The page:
US8790178B1 - Metric based conformance by character units to specified formations - Google Patents

Metric based conformance by character units to specified formations Download PDF

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US8790178B1
US8790178B1 US13678359 US201213678359A US8790178B1 US 8790178 B1 US8790178 B1 US 8790178B1 US 13678359 US13678359 US 13678359 US 201213678359 A US201213678359 A US 201213678359A US 8790178 B1 US8790178 B1 US 8790178B1
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character units
group
space
formation
character
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Thomas Fontaine
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Electronic Arts Inc
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Kabam Inc
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    • AHUMAN NECESSITIES
    • A63SPORTS; GAMES; AMUSEMENTS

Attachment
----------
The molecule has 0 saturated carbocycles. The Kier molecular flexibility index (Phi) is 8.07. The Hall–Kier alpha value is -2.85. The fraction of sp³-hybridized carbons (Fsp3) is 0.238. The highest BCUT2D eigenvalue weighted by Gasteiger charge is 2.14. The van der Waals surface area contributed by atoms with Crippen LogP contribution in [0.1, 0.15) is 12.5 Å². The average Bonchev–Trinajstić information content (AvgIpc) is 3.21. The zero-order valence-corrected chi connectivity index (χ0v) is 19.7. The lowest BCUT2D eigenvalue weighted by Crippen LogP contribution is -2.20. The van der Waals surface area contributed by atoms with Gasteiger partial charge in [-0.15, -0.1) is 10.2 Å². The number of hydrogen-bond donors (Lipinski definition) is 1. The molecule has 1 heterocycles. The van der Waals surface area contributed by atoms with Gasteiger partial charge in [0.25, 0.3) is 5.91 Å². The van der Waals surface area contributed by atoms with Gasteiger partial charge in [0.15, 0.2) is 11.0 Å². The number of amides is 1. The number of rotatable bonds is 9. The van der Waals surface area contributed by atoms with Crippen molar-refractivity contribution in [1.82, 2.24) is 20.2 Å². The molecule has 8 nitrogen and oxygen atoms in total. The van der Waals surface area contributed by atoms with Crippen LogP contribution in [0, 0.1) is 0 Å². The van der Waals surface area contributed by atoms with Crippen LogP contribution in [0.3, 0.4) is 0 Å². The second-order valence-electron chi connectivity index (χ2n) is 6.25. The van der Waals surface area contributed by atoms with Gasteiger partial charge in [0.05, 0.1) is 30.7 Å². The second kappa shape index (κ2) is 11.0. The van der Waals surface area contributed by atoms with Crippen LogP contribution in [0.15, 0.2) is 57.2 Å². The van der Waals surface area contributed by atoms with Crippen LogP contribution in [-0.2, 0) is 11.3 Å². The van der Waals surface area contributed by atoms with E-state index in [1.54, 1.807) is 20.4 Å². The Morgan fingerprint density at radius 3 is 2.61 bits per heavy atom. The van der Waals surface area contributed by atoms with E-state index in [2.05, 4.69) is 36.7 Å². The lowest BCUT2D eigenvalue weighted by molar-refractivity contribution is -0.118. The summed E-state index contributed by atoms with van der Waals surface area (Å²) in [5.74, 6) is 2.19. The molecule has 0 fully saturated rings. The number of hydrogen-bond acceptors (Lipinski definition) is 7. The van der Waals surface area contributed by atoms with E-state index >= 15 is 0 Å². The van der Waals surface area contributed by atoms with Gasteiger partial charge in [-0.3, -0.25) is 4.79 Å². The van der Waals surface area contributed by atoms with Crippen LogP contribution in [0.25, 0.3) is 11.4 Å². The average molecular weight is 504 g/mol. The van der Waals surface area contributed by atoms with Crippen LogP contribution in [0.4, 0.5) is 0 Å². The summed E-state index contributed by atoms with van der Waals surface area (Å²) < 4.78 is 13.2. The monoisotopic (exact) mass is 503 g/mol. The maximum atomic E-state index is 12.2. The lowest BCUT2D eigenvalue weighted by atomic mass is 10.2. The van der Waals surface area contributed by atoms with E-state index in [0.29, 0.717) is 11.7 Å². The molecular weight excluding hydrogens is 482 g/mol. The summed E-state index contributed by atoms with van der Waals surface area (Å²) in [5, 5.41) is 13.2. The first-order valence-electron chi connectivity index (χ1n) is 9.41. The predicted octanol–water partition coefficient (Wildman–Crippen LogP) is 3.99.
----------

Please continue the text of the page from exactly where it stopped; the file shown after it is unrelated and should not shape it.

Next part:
• A63FCARD, BOARD, OR ROULETTE GAMES; INDOOR GAMES USING SMALL MOVING PLAYING BODIES; VIDEO GAMES; GAMES NOT OTHERWISE PROVIDED FOR
    • A63F13/00Video games, i.e. games using an electronically generated display having two or more dimensions
    • AHUMAN NECESSITIES
    • A63SPORTS; GAMES; AMUSEMENTS
    • A63FCARD, BOARD, OR ROULETTE GAMES; INDOOR GAMES USING SMALL MOVING PLAYING BODIES; VIDEO GAMES; GAMES NOT OTHERWISE PROVIDED FOR
    • A63F13/00Video games, i.e. games using an electronically generated display having two or more dimensions
    • A63F13/30Interconnection arrangements between game servers and game devices; Interconnection arrangements between game devices; Interconnection arrangements between game servers
    • A63F13/35Details of game servers
    • AHUMAN NECESSITIES
    • A63SPORTS; GAMES; AMUSEMENTS